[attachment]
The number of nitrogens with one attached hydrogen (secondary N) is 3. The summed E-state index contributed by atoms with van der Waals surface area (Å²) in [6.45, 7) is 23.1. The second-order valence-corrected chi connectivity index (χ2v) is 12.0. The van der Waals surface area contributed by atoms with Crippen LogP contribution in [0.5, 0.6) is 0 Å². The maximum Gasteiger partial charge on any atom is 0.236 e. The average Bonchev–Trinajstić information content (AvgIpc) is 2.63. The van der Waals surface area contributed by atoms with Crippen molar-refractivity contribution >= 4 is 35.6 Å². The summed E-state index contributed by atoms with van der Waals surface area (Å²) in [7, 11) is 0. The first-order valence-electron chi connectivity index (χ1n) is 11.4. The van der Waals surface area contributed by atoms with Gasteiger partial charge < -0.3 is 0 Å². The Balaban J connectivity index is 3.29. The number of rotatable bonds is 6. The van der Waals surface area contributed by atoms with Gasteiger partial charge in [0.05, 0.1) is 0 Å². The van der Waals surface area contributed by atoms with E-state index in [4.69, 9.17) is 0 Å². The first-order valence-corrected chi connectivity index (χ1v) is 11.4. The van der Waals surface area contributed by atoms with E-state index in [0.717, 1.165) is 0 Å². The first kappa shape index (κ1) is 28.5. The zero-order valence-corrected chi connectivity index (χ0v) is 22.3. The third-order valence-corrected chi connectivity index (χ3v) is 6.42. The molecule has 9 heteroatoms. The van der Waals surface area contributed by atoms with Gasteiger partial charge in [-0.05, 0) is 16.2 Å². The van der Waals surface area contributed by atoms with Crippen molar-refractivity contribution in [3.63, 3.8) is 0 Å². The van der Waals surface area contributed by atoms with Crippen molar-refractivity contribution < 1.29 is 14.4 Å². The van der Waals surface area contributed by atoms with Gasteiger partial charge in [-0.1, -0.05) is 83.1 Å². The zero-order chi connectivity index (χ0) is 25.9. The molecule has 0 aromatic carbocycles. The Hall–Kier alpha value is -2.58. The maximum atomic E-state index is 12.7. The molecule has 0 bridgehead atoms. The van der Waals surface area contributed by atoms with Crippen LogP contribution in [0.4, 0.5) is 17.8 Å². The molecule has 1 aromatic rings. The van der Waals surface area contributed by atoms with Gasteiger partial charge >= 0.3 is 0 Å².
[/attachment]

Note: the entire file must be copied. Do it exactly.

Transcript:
The number of nitrogens with one attached hydrogen (secondary N) is 3. The summed E-state index contributed by atoms with van der Waals surface area (Å²) in [6.45, 7) is 23.1. The second-order valence-corrected chi connectivity index (χ2v) is 12.0. The van der Waals surface area contributed by atoms with Crippen LogP contribution in [0.5, 0.6) is 0 Å². The maximum Gasteiger partial charge on any atom is 0.236 e. The average Bonchev–Trinajstić information content (AvgIpc) is 2.63. The van der Waals surface area contributed by atoms with Crippen molar-refractivity contribution >= 4 is 35.6 Å². The summed E-state index contributed by atoms with van der Waals surface area (Å²) in [7, 11) is 0. The first-order valence-electron chi connectivity index (χ1n) is 11.4. The van der Waals surface area contributed by atoms with Gasteiger partial charge < -0.3 is 0 Å². The Balaban J connectivity index is 3.29. The number of rotatable bonds is 6. The van der Waals surface area contributed by atoms with Gasteiger partial charge in [0.05, 0.1) is 0 Å². The van der Waals surface area contributed by atoms with E-state index in [4.69, 9.17) is 0 Å². The first-order valence-corrected chi connectivity index (χ1v) is 11.4. The van der Waals surface area contributed by atoms with E-state index in [0.717, 1.165) is 0 Å². The first kappa shape index (κ1) is 28.5. The zero-order valence-corrected chi connectivity index (χ0v) is 22.3. The third-order valence-corrected chi connectivity index (χ3v) is 6.42. The molecule has 9 heteroatoms. The van der Waals surface area contributed by atoms with Gasteiger partial charge in [-0.05, 0) is 16.2 Å². The van der Waals surface area contributed by atoms with Crippen molar-refractivity contribution in [3.63, 3.8) is 0 Å². The van der Waals surface area contributed by atoms with Crippen molar-refractivity contribution < 1.29 is 14.4 Å². The van der Waals surface area contributed by atoms with Gasteiger partial charge in [-0.1, -0.05) is 83.1 Å². The zero-order chi connectivity index (χ0) is 25.9. The molecule has 0 aromatic carbocycles. The Hall–Kier alpha value is -2.58. The maximum atomic E-state index is 12.7. The molecule has 0 bridgehead atoms. The van der Waals surface area contributed by atoms with Crippen LogP contribution in [0.4, 0.5) is 17.8 Å². The molecule has 1 aromatic rings. The van der Waals surface area contributed by atoms with Gasteiger partial charge >= 0.3 is 0 Å².